I had a great time over my large washing list but I had the soiled clothes out at door in good season, and it will not be as large again with the boys & girls barefoot & in overalls! I can just sleep any time I give myself a chance in this damp foggy climate-it seems to suit us all. The children very happy in the change and it rests me.
Wed. June 14, 1899
Pretty sultry, but all the moisture does feel good. I mailed my letters, or rather had them ready for Dawson early. Still too foggy for us to take the ocean drive so "Papa" took five of the tots into town with him, and I stayed and read to Everett. Miss Woolsey sent me a rose by the children which I put near Margaret's photograph. Little Gardner seems to be doing very well indeed and Edith as plump as butter.
Another foggy day, but still we do not mind it, the poor little feet getting better, and Aunt Edith very faithful in her nursing of them. I had a good letter from Anne & Mamie, --the latter getting discouraged about going to Wolfboro; as Mamma has not yet begun packing for her return. The days here very lazy & comfortable.
Fri. June 16, 1899
W. and I took an early start with Dawson, W. to Boston for the day and I just drove in to see him off, and do errands at Boston Store, etc., dear Aunt E.'s tact and devotion to the children made it perfectly comfortable for me to be away . On my return, I did the washing of bands, my own hair, & brushes; so in p.m., I took a good rest; Aunt E. went off for the beautiful pink orchids & came home with beautiful bunch. Dear Baby M. would be 15 mos. old to-day!
W. returned about midnight after a successful day in Boston; he slept late, so I mended lining of his coat before his breakfast; I also worked on a little galatea suit for H., taking a nap, however, in our nice new hammock before lunch; W. sr. took a long one in p.m. while I looked over clean clothes and helped Lizzie with baths for the little ones. A beautiful p.m. & almost too bad we did not take ocean drive. Little Gardner so cunning in [overalls].
Sun. June 18, 1899
Awake rested at a good time and first of all I attended to W's clothes; we have half an hour more, Sunday a.m. before breakfast so that made it perfectly easy to get in the four "older baths." We had a very happy a.m. Aunt E. took the older children off to see Mrs. Kendall, and while W. sr. was in town, I rested in the hammock and in the p.m. we all took the wonderful ocean drive together, & hated to have it over.
W. left us last evening for N.Y., and it seemed lonely all day without him. The children had their first reading hour at which my big boy W. was a little troublesome. The children all had a trip to Beach in p.m., & while they were gone I picked up soil [sic] clothing & made out washing list. Retired early & so missed the Kendall's visit but Edith was on hand.
Tues. June 20, 1899
A most comfortable day. I took quite a rest in the hammock before beginning on my a.m.'s sewing. The children had their noon reading hour indoors today. W. jr. writing to his father during that time. Aunt Edith & Lizzie took all the tots to the beach in p.m. & while they were gone, Jamie Gregg called & later Miss Woolsey & Miss Dora, the children returned before the latter was gone. I went to bed early.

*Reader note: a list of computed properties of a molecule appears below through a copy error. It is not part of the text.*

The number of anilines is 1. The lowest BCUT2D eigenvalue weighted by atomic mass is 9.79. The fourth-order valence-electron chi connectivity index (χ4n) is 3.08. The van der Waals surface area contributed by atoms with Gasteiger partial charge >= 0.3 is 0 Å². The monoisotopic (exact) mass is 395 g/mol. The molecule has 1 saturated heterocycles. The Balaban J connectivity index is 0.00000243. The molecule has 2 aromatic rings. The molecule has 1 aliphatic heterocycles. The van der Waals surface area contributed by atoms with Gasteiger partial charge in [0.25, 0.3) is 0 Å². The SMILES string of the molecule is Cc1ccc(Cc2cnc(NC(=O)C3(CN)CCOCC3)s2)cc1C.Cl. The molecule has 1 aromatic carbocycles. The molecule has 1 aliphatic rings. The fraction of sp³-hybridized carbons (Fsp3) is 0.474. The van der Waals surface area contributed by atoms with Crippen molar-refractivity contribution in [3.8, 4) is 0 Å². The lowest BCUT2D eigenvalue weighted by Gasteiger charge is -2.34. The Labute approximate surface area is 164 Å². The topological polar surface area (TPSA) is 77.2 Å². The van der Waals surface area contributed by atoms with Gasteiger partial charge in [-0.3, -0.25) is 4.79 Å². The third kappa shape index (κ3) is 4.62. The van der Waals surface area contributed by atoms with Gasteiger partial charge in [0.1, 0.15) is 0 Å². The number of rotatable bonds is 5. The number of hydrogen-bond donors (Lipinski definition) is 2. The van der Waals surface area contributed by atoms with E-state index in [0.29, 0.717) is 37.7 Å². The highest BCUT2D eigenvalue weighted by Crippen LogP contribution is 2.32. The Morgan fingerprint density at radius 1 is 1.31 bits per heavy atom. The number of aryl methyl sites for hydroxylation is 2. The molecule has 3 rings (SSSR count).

Quite surprise [sic] that no storm from last evening's threat[en?], that seemed like Colorado. The a.m.'s are beautiful and I am very thankful to feel like improving them by, at last, getting square in my correspondence. Don Gregg came to lunch without Raynor. The "Buffalo Bill Show" was the greater attraction. We all enjoyed Don's visit; he and Jamie are sweet manly fellows.
Thur. June 22, 1899
The wind woke me even earlier than usual! But it did not worry me, as I was glad to begin writing at day light. The children all woke in good season, but are very good till Lizzie comes to my assistance. Aunt Edith took the boys off on a lovely tramp in a.m. and in p.m. they were pleasantly surprised by Raynor's call; he joined his school mates at the third beach for supper.
Up early again, & still at the kind notes written to me when Darling Margaret died, only answering them now. Aunt Edith has enjoyed reading them. The Express package from N.Y. came safely & gave perfect satisfaction, so now even our little girls are in overalls! Edith & I took a lovely walk up to the Kendall's in p.m., but we saw only Mrs. K.; we stopped at Mrs. [Peckham's] on our way home.
Sat. June 24, 1899
While I was mending early I happened to look out of Anne's window and there saw my W. sr arriving, a most pleasant surprise! Then Anne came about noon with her dear boys & little girl, so it was a day quite full of excitement and pleasure. A thunder storm came up just as Lizzie & I were giving Edith & Gardner hot baths. Ruth took supper with them.
W. sr. took W. jr. off on a tramp in town with him; they drove home & evidently had had a good time. I read Bible stories to my little boys at home, and about noon the rain came pouring down & lasted all the p.m., so the cousins had a lively time indoors. I read considerable all. Anne too tired to join us till
Noon. "Aunt Kitty" a host.
Mon. June 26, 1899